Thousands of people have helped persuade council chiefs to allow a memorial for murdered soldier Lee Rigby in Woolwich.

There have been mounting calls – including around 80,000 signatures – for a Woolwich memorial to be built near the spot where the fusilier was brutally killed by Muslim extremists on May 22 last year.

Greenwich Council, which has never before openly supported plans for a tribute near Woolwich’s barracks, is now discussing memorial proposals with the soldier’s family.

Lorna Taylor, whose son fought with Fusilier Rigby in Afghanistan and is friends with his mother Lyn Rigby, has led a campaign to erect a memorial for the fallen soldier. She said: “It is fantastic news. Lyn and the family are over the moon.

“It is the result they wanted for Lee’s everlasting memory.

“Lyn said she was just so happy Lee was going to get the memorial he deserves.”

News Shopper: Lorna Taylor holding her petition for a permanent memorial to Lee Rigby in Woolwich

The 46-year-old, of Western Way, Thamesmead added: “I don’t believe it is going to be an overnight job.

“Where it will be and what it will be and how long it is going to take is anybody’s guess.”

She went on to say suggestions include embedding a memorial into the wall where the 25-year-old was killed, or building one on the army’s grounds.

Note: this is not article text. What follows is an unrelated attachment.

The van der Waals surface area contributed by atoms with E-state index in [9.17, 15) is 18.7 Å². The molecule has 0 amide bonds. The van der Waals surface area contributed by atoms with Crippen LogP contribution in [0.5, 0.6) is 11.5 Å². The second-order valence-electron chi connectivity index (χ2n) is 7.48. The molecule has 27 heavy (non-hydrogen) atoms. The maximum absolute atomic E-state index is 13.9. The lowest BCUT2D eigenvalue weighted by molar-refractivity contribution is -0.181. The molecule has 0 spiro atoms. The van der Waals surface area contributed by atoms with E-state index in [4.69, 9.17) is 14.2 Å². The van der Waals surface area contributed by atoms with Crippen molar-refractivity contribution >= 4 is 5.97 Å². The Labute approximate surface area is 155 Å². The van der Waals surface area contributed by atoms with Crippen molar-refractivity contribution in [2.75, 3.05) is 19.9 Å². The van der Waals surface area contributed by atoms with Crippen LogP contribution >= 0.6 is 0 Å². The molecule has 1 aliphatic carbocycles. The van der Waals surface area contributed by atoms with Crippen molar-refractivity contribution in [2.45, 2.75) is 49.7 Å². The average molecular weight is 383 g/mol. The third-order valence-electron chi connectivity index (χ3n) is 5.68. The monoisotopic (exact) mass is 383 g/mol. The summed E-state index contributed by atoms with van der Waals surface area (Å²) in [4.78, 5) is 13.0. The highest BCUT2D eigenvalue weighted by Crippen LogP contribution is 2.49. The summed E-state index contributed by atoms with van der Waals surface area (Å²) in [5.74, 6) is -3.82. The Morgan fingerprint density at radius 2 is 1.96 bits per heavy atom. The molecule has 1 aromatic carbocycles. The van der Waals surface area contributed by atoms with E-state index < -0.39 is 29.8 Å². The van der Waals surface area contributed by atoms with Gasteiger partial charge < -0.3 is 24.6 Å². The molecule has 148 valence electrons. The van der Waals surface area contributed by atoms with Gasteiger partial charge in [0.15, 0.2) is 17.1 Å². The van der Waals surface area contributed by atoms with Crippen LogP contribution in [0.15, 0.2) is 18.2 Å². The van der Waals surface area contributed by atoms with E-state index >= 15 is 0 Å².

The council support comes after LBC radio’s Nick Ferrari, who lives in Blackheath, gathered around 25,000 signatures of support on top of Ms Taylor’s 30,000 written signatures and an online petition.

Ms Taylor said: “You can’t ignore that, the support was just growing and growing. I think some councillors changed their minds too.”

Mayor of London Boris Johnson says he is “pleased” the council has backed the call for a memorial.

He said: “It is quite right that Drummer Lee Rigby should be remembered in this way, and I am pleased the council is working with Lee’s mother Lyn and the Rigby family to design an appropriate memorial to Lee.

“Not only will this stand as a fitting remembrance to a brave young man who served his country with distinction, but also to the way that the community in Woolwich and the entire city came together in the wake of Lee’s appalling murder."

A Greenwich Council spokesman said: “Greenwich Council can confirm that it is in discussions with both Lee Rigby’s family and the Army about the issue of remembering Lee.

“The discussions are on-going and we have no further statements to make at this stage.”

The army has not officially altered its position to back a memorial at this point.

An army spokesman said: “The Army will remember Fusilier Rigby in the way it remembers all its fallen who have paid the ultimate sacrifice for our country, by adding his name to the Wall of Remembrance at the National Arboretum in Staffordshire.

"Here he will be honoured alongside all his colleagues who have given their lives in service.

"The thoughts of every member of the Fusilier family, the Army and the wider service community will be with Fusilier Rigby's family and friends at this difficult and poignant time.”

They went on to say Fusilier Rigby's regiment has recently erected a Regimental Memorial to the Arboretum which commemorates all fusiliers killed on operations.

He will also be remembered in the Regiment's Role of Honour in Bury Church, the Tower of London and at Tidworth Garrison.